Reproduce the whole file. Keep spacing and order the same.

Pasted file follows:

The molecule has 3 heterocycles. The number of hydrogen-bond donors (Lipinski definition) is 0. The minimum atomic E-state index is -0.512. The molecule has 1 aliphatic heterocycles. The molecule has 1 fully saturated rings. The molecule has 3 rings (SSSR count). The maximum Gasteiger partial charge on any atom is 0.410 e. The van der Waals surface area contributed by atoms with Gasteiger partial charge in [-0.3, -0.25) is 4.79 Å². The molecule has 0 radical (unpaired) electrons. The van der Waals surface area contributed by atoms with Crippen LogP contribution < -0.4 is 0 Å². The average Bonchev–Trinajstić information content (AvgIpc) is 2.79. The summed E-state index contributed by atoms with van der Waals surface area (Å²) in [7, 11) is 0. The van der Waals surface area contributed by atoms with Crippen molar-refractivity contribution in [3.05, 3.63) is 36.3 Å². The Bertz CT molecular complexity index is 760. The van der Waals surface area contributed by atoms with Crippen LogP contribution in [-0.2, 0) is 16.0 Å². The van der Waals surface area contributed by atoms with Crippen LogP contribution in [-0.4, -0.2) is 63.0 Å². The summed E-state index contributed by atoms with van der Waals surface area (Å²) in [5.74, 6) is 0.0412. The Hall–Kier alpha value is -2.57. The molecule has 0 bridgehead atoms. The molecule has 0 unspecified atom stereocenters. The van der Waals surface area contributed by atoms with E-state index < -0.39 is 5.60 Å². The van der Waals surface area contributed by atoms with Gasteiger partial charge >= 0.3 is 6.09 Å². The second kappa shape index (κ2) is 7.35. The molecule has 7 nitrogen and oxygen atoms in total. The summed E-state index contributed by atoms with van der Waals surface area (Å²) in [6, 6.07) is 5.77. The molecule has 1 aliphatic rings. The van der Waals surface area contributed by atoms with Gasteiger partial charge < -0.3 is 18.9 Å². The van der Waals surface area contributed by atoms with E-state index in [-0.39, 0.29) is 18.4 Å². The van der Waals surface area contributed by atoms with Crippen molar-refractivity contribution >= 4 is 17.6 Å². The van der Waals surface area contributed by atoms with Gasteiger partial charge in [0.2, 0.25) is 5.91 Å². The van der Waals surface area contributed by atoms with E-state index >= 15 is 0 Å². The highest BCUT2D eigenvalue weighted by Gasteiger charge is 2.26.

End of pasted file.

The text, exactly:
The molecule has 3 heterocycles. The number of hydrogen-bond donors (Lipinski definition) is 0. The minimum atomic E-state index is -0.512. The molecule has 1 aliphatic heterocycles. The molecule has 1 fully saturated rings. The molecule has 3 rings (SSSR count). The maximum Gasteiger partial charge on any atom is 0.410 e. The van der Waals surface area contributed by atoms with Gasteiger partial charge in [-0.3, -0.25) is 4.79 Å². The molecule has 0 radical (unpaired) electrons. The van der Waals surface area contributed by atoms with Crippen LogP contribution < -0.4 is 0 Å². The average Bonchev–Trinajstić information content (AvgIpc) is 2.79. The summed E-state index contributed by atoms with van der Waals surface area (Å²) in [7, 11) is 0. The van der Waals surface area contributed by atoms with Crippen molar-refractivity contribution in [3.05, 3.63) is 36.3 Å². The Bertz CT molecular complexity index is 760. The van der Waals surface area contributed by atoms with Crippen LogP contribution in [-0.2, 0) is 16.0 Å². The van der Waals surface area contributed by atoms with Crippen LogP contribution in [-0.4, -0.2) is 63.0 Å². The summed E-state index contributed by atoms with van der Waals surface area (Å²) in [5.74, 6) is 0.0412. The Hall–Kier alpha value is -2.57. The molecule has 0 bridgehead atoms. The molecule has 0 unspecified atom stereocenters. The van der Waals surface area contributed by atoms with E-state index < -0.39 is 5.60 Å². The van der Waals surface area contributed by atoms with Gasteiger partial charge >= 0.3 is 6.09 Å². The second kappa shape index (κ2) is 7.35. The molecule has 7 nitrogen and oxygen atoms in total. The summed E-state index contributed by atoms with van der Waals surface area (Å²) in [6, 6.07) is 5.77. The molecule has 1 aliphatic rings. The van der Waals surface area contributed by atoms with Gasteiger partial charge < -0.3 is 18.9 Å². The van der Waals surface area contributed by atoms with E-state index in [-0.39, 0.29) is 18.4 Å². The van der Waals surface area contributed by atoms with Crippen molar-refractivity contribution >= 4 is 17.6 Å². The van der Waals surface area contributed by atoms with Gasteiger partial charge in [0.2, 0.25) is 5.91 Å². The van der Waals surface area contributed by atoms with E-state index >= 15 is 0 Å². The highest BCUT2D eigenvalue weighted by Gasteiger charge is 2.26.